Canon and Nikon have always had their single digit models at the top level of performance. From the original D1, bringing a professional digital camera to the world that didn’t require a separate backpack for a processor, to the D3, Nikon’s first ever full-frame body, this series of cameras has pushed the envelope of what a camera can do. The Nikon D5 not only pushed the boundary, it has demolished any previous limitation that I have found in a camera.
I don’t believe that better gear makes better images. It certainly helps, but only if you know how to use it properly. I’m certain that any professional photographer could take a better photo on a low-end DLSR than any amateur with the latest and greatest ultra-high resolution full-frame. It comes down to technique. However, there are some situations where certain cameras just can’t perform. Sometimes, there isn’t enough light to find focus, much less produce a clean, noise-free image. The D5, however, can seemingly conquer everything. From the incredible dynamic range (as great as I’ve ever seen from a digital sensor) to stunning clarity up to ISO 51,200, I never found it to not be enough. In fact, it’s capable of far more than most photographers will ever ask of it.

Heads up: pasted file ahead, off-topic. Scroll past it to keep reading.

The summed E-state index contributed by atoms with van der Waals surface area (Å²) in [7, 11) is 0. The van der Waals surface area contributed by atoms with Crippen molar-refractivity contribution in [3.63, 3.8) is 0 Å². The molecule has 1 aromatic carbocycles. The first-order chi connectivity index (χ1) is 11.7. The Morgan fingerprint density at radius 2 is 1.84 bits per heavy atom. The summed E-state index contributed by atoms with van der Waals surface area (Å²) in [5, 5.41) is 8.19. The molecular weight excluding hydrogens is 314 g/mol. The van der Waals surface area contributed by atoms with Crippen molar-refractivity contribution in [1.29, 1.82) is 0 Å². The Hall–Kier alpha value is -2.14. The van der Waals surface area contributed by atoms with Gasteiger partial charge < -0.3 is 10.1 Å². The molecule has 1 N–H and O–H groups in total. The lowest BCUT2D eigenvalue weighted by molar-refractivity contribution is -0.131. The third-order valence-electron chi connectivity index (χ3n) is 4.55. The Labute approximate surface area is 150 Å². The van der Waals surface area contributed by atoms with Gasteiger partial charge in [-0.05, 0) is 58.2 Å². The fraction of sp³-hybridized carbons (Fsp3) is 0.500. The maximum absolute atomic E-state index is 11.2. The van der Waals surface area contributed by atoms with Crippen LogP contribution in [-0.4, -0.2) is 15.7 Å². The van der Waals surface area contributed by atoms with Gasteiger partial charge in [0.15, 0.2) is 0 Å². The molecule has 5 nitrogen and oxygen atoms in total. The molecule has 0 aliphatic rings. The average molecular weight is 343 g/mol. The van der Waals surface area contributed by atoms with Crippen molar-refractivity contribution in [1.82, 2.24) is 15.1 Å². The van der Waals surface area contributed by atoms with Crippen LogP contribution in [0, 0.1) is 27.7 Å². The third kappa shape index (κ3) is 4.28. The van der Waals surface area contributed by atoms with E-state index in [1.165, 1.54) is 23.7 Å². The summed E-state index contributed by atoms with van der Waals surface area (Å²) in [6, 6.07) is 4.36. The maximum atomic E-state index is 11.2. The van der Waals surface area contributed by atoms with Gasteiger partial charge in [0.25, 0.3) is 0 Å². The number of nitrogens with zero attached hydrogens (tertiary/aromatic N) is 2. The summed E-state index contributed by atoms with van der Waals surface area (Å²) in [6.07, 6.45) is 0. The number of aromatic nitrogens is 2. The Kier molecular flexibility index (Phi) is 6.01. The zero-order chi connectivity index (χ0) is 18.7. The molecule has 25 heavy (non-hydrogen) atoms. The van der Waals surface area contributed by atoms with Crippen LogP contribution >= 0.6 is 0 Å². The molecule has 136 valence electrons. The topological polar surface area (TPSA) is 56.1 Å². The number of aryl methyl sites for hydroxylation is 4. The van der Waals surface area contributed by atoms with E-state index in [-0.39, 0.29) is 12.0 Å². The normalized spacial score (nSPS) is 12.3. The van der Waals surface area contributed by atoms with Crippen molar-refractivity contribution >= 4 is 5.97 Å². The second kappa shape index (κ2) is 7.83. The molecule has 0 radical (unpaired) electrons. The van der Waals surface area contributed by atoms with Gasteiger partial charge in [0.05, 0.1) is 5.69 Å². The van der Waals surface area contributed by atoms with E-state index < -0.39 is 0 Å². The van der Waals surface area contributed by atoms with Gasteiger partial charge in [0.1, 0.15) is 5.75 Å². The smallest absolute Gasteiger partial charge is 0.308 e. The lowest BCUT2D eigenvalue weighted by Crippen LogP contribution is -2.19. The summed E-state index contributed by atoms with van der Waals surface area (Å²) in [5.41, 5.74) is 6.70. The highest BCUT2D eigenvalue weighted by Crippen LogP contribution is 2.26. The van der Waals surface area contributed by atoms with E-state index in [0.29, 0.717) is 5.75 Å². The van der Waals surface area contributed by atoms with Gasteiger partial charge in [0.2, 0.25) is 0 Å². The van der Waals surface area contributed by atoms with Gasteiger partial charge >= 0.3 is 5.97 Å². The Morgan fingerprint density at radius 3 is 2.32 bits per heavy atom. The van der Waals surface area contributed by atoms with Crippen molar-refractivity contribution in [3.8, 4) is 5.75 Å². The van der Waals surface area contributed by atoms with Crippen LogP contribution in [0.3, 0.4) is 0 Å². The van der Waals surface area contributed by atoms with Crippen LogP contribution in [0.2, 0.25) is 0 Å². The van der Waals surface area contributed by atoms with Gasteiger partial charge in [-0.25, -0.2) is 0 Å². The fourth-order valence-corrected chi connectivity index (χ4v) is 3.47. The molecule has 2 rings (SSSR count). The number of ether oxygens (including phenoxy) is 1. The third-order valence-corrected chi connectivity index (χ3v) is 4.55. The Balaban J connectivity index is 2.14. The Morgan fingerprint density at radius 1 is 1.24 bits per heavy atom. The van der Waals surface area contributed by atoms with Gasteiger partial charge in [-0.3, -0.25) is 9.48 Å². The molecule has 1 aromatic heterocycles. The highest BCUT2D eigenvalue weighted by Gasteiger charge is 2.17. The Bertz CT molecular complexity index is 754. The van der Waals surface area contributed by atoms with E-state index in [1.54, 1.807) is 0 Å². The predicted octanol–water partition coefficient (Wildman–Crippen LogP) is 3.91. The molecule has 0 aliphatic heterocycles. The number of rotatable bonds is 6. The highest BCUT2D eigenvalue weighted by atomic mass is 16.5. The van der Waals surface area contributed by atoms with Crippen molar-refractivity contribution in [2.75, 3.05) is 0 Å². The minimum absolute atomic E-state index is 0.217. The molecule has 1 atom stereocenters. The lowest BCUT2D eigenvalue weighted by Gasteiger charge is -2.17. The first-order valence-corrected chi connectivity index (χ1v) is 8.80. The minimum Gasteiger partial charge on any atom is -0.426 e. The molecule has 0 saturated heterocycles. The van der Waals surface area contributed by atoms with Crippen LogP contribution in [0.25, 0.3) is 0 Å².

I’m going to keep this short preview of the camera focused on one instance that I used it for. I had the camera for just a weekend, so this is no longterm review, just a glimpse. I decided to really put the low light focus and noise performance to the test with one of the worst lighting situations possible: an EDM show. A couple DJs, some bright spotlights here and there, and an overall very dark club make for an interesting set of circumstances. While there was no motion fast enough to really put the focus speed to the test, the focus accuracy was my big concern in such a dim environment. This turned out to be an unfounded worry, however. Out of a little over 1,000 shots, I only missed focus on 20-30 frames. A lot of those were my fault too: I misplaced the focus point before lifting the camera over my head to take a crowd shot.
Let’s take a look at the low light performance. Because of the changing light, I was shooting at anything from ISO 1600 up to 102400. I left the camera on auto ISO for the night. Here's a shot at ISO 5600:
That’s entirely reasonable quality for journalism, sports, or concert photography. Sure, for fashion or portrait work, it won’t cut it, but why are you shooting portraits at that level of sensitivity to begin with? Here’s another shot at ISO 6400:
The D5 is absolutely incredible. For the photographers that need it, it will absolutely perform. I would venture to say that it’s a game changer for the photo world. Below, I have included more images that I shot at the concert. Most of these images were shot above ISO 12800. The black and white images were processed using the Mastin Labs Ilford film presets, so there is grain added in post. Overall, the camera is certainly capable of shooting in conditions that I never thought possible. The battery life is substantial, the build is world-class, and the speed is unlike any other. If you’re considering the D5, you won’t be disappointed. Pick one up here.